Here’s The Deal With Climatarianism

You’ve probably heard of the three “Rs” — reduce, reuse, and recycle — but some people are turning this mantra into a lifestyle that informs one’s consumption in every way, including diet, shopping, travel, and more. Climatarianism is a philosophy that promotes self-awareness of an individual’s daily actions and the impact those actions can have on carbon emissions. 

According to Sustainability For All, the goal for climatarians is to reduce their carbon footprint. “Climatarians don’t only eat thinking about how many emissions their food may have generated, but also in how they can protect the planet by the way they dress, move around or enjoy themselves,” the sustainability site states. 

While the term climatarian has gained more attention as a health food trend in recent years, the concept isn’t a new idea. A 2009 Audubon headline promoted a climatarian diet, noting that “the human hunger for burgers, chicken wings, and ham has turned our stomachs into a bigger driver of climate change than our cars.” In 2015, The New York Times included the term on its list of “top new food words.” 

History aside, let’s take a closer look at climatarianism and what it could mean for your lifestyle today, particularly your plate.

This is what a climatarian puts on their plate

A climatarian diet aims to reduce the consumer’s carbon footprint by “eating locally produced food (to reduce energy spent in transportation), choosing pork and poultry instead of beef and lamb (to limit gas emissions), and using every part of ingredients (apple cores, cheese rinds, etc.) to limit food waste,” reports The New York Times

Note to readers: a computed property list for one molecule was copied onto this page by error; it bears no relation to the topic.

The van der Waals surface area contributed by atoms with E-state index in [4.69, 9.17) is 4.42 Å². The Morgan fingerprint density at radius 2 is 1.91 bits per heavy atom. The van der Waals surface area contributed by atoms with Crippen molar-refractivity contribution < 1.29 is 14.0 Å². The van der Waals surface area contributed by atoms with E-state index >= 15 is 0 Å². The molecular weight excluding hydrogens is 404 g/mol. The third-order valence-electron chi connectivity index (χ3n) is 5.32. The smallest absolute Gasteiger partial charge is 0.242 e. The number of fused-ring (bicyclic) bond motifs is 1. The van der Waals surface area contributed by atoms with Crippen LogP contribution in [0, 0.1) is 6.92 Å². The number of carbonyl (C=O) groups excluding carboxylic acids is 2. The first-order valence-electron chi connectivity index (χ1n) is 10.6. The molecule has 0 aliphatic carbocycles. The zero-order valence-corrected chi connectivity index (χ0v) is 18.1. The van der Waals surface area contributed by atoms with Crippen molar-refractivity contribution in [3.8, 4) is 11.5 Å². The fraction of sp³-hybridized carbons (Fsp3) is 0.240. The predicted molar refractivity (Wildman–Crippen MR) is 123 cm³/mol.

A 2019 report published in the The Lancet medical journal (via The New York Times) strongly recommends North American countries reduce their red meat consumption, aiming to consume about half-an-ounce of red meat a day, or “the equivalent of a McDonald’s Quarter Pounder every eight days.” The report states that the bulk of a person’s daily calories should be derived from whole grains, unsaturated fats, legumes, and green vegetables.

“It’s not a blanket approach but when you look at the data there are certain individuals or populations that don’t need that much red meat for their own health,” said Jessica Fanzo, a co-author of the report (via The New York Times). “There’s a real inequity. Some people get too much. Some people get too little.” On average, people in South Asian countries reportedly eat only half of the aforementioned recommended amount of red meat, while North Americans eat more than six times the recommended amount.

Another recent study (via The Weather Channel) noted that India’s dietary guidelines had the lowest carbon footprint in the world among the nations examined — 77 percent lower than U.S. dietary guidelines. Food for thought as you plan your next meal.

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